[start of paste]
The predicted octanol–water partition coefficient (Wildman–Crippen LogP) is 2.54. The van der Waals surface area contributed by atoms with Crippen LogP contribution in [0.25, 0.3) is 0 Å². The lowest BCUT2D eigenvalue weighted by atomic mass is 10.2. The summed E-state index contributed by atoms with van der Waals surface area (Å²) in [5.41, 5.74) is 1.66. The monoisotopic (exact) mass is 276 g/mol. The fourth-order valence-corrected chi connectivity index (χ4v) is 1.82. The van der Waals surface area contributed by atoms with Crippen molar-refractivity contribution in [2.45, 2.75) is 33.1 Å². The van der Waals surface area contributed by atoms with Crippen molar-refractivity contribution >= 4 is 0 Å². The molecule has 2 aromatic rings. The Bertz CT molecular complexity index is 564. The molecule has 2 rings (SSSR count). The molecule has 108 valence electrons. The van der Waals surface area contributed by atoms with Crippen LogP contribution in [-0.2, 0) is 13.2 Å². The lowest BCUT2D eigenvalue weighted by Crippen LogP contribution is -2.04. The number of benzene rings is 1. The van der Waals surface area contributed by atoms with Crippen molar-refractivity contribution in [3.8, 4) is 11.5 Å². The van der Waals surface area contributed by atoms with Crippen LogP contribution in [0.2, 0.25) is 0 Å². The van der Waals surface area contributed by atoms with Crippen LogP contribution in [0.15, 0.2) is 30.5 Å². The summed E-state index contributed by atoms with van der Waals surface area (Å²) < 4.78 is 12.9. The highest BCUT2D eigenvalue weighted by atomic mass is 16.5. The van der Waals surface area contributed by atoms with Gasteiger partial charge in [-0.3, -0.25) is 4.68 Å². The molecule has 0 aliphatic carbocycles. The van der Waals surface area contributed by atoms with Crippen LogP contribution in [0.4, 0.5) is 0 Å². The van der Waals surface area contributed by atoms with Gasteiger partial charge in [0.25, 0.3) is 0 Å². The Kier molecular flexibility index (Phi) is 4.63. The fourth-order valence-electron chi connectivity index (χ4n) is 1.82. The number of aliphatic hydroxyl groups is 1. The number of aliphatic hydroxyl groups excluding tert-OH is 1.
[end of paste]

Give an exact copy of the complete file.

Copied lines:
The predicted octanol–water partition coefficient (Wildman–Crippen LogP) is 2.54. The van der Waals surface area contributed by atoms with Crippen LogP contribution in [0.25, 0.3) is 0 Å². The lowest BCUT2D eigenvalue weighted by atomic mass is 10.2. The summed E-state index contributed by atoms with van der Waals surface area (Å²) in [5.41, 5.74) is 1.66. The monoisotopic (exact) mass is 276 g/mol. The fourth-order valence-corrected chi connectivity index (χ4v) is 1.82. The van der Waals surface area contributed by atoms with Crippen molar-refractivity contribution in [2.45, 2.75) is 33.1 Å². The van der Waals surface area contributed by atoms with Crippen molar-refractivity contribution >= 4 is 0 Å². The molecule has 2 aromatic rings. The Bertz CT molecular complexity index is 564. The molecule has 2 rings (SSSR count). The molecule has 108 valence electrons. The van der Waals surface area contributed by atoms with Crippen LogP contribution in [-0.2, 0) is 13.2 Å². The lowest BCUT2D eigenvalue weighted by Crippen LogP contribution is -2.04. The number of benzene rings is 1. The van der Waals surface area contributed by atoms with Crippen molar-refractivity contribution in [3.8, 4) is 11.5 Å². The van der Waals surface area contributed by atoms with Crippen LogP contribution in [0.2, 0.25) is 0 Å². The van der Waals surface area contributed by atoms with Crippen LogP contribution in [0.15, 0.2) is 30.5 Å². The summed E-state index contributed by atoms with van der Waals surface area (Å²) < 4.78 is 12.9. The highest BCUT2D eigenvalue weighted by atomic mass is 16.5. The van der Waals surface area contributed by atoms with Gasteiger partial charge in [-0.3, -0.25) is 4.68 Å². The molecule has 0 aliphatic carbocycles. The van der Waals surface area contributed by atoms with Crippen LogP contribution in [0.4, 0.5) is 0 Å². The van der Waals surface area contributed by atoms with Gasteiger partial charge in [0.25, 0.3) is 0 Å². The Kier molecular flexibility index (Phi) is 4.63. The fourth-order valence-electron chi connectivity index (χ4n) is 1.82. The number of aliphatic hydroxyl groups is 1. The number of aliphatic hydroxyl groups excluding tert-OH is 1.